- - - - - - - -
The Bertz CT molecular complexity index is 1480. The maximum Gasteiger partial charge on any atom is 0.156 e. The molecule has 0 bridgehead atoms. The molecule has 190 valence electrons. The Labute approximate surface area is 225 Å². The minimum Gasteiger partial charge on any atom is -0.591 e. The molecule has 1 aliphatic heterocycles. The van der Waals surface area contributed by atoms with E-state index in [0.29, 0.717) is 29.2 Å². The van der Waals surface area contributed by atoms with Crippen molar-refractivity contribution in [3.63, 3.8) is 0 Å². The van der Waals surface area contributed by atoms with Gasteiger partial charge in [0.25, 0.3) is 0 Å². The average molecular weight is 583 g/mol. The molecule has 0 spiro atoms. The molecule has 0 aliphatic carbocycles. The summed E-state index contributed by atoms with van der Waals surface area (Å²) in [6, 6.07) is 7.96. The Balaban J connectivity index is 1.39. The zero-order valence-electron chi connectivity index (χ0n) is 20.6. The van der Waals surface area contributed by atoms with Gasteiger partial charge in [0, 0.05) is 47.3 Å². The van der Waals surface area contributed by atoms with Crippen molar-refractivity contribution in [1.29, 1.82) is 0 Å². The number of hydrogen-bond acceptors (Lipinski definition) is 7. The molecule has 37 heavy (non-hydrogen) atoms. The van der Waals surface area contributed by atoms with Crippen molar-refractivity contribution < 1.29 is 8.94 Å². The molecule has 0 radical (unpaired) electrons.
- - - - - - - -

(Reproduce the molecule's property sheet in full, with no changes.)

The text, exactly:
The Bertz CT molecular complexity index is 1480. The maximum Gasteiger partial charge on any atom is 0.156 e. The molecule has 0 bridgehead atoms. The molecule has 190 valence electrons. The Labute approximate surface area is 225 Å². The minimum Gasteiger partial charge on any atom is -0.591 e. The molecule has 1 aliphatic heterocycles. The van der Waals surface area contributed by atoms with E-state index in [0.29, 0.717) is 29.2 Å². The van der Waals surface area contributed by atoms with Crippen molar-refractivity contribution in [3.63, 3.8) is 0 Å². The van der Waals surface area contributed by atoms with Gasteiger partial charge in [0.25, 0.3) is 0 Å². The average molecular weight is 583 g/mol. The molecule has 0 spiro atoms. The molecule has 0 aliphatic carbocycles. The summed E-state index contributed by atoms with van der Waals surface area (Å²) in [6, 6.07) is 7.96. The Balaban J connectivity index is 1.39. The zero-order valence-electron chi connectivity index (χ0n) is 20.6. The van der Waals surface area contributed by atoms with Gasteiger partial charge in [0, 0.05) is 47.3 Å². The van der Waals surface area contributed by atoms with Crippen molar-refractivity contribution in [1.29, 1.82) is 0 Å². The number of hydrogen-bond acceptors (Lipinski definition) is 7. The molecule has 37 heavy (non-hydrogen) atoms. The van der Waals surface area contributed by atoms with Crippen molar-refractivity contribution < 1.29 is 8.94 Å². The molecule has 0 radical (unpaired) electrons.